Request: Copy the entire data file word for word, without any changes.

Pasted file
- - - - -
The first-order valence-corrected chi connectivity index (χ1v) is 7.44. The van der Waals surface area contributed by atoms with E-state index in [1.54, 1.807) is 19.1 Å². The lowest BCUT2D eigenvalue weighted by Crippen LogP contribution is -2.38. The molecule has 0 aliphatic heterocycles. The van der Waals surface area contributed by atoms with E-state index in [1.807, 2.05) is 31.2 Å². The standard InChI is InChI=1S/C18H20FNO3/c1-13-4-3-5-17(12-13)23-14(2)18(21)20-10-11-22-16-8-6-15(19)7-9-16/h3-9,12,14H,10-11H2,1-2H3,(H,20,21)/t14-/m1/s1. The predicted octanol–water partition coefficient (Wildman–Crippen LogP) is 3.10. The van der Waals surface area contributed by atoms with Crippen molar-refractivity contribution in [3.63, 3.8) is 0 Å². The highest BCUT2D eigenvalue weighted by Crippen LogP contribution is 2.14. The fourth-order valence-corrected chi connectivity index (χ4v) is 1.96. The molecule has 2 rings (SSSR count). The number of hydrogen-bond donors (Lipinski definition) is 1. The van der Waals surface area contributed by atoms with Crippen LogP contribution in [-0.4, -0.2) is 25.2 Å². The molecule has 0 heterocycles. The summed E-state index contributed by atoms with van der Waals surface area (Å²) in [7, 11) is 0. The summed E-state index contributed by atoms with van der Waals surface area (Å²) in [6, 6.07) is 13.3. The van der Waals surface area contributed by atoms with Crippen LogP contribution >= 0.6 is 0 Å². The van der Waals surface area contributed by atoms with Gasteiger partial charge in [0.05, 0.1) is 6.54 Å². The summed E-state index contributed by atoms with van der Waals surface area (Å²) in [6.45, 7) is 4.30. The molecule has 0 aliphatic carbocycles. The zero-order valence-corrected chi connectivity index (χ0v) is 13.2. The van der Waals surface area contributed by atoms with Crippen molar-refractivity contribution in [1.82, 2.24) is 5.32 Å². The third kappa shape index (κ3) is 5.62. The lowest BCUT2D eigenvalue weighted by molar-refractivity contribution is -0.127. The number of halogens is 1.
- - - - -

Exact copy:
The first-order valence-corrected chi connectivity index (χ1v) is 7.44. The van der Waals surface area contributed by atoms with E-state index in [1.54, 1.807) is 19.1 Å². The lowest BCUT2D eigenvalue weighted by Crippen LogP contribution is -2.38. The molecule has 0 aliphatic heterocycles. The van der Waals surface area contributed by atoms with E-state index in [1.807, 2.05) is 31.2 Å². The standard InChI is InChI=1S/C18H20FNO3/c1-13-4-3-5-17(12-13)23-14(2)18(21)20-10-11-22-16-8-6-15(19)7-9-16/h3-9,12,14H,10-11H2,1-2H3,(H,20,21)/t14-/m1/s1. The predicted octanol–water partition coefficient (Wildman–Crippen LogP) is 3.10. The van der Waals surface area contributed by atoms with Crippen molar-refractivity contribution in [3.63, 3.8) is 0 Å². The highest BCUT2D eigenvalue weighted by Crippen LogP contribution is 2.14. The fourth-order valence-corrected chi connectivity index (χ4v) is 1.96. The molecule has 2 rings (SSSR count). The number of hydrogen-bond donors (Lipinski definition) is 1. The van der Waals surface area contributed by atoms with Crippen LogP contribution in [-0.4, -0.2) is 25.2 Å². The molecule has 0 heterocycles. The summed E-state index contributed by atoms with van der Waals surface area (Å²) in [7, 11) is 0. The summed E-state index contributed by atoms with van der Waals surface area (Å²) in [6, 6.07) is 13.3. The van der Waals surface area contributed by atoms with Crippen LogP contribution >= 0.6 is 0 Å². The van der Waals surface area contributed by atoms with Gasteiger partial charge in [0.05, 0.1) is 6.54 Å². The summed E-state index contributed by atoms with van der Waals surface area (Å²) in [6.45, 7) is 4.30. The molecule has 0 aliphatic carbocycles. The zero-order valence-corrected chi connectivity index (χ0v) is 13.2. The van der Waals surface area contributed by atoms with Crippen molar-refractivity contribution in [1.82, 2.24) is 5.32 Å². The third kappa shape index (κ3) is 5.62. The lowest BCUT2D eigenvalue weighted by molar-refractivity contribution is -0.127. The number of halogens is 1.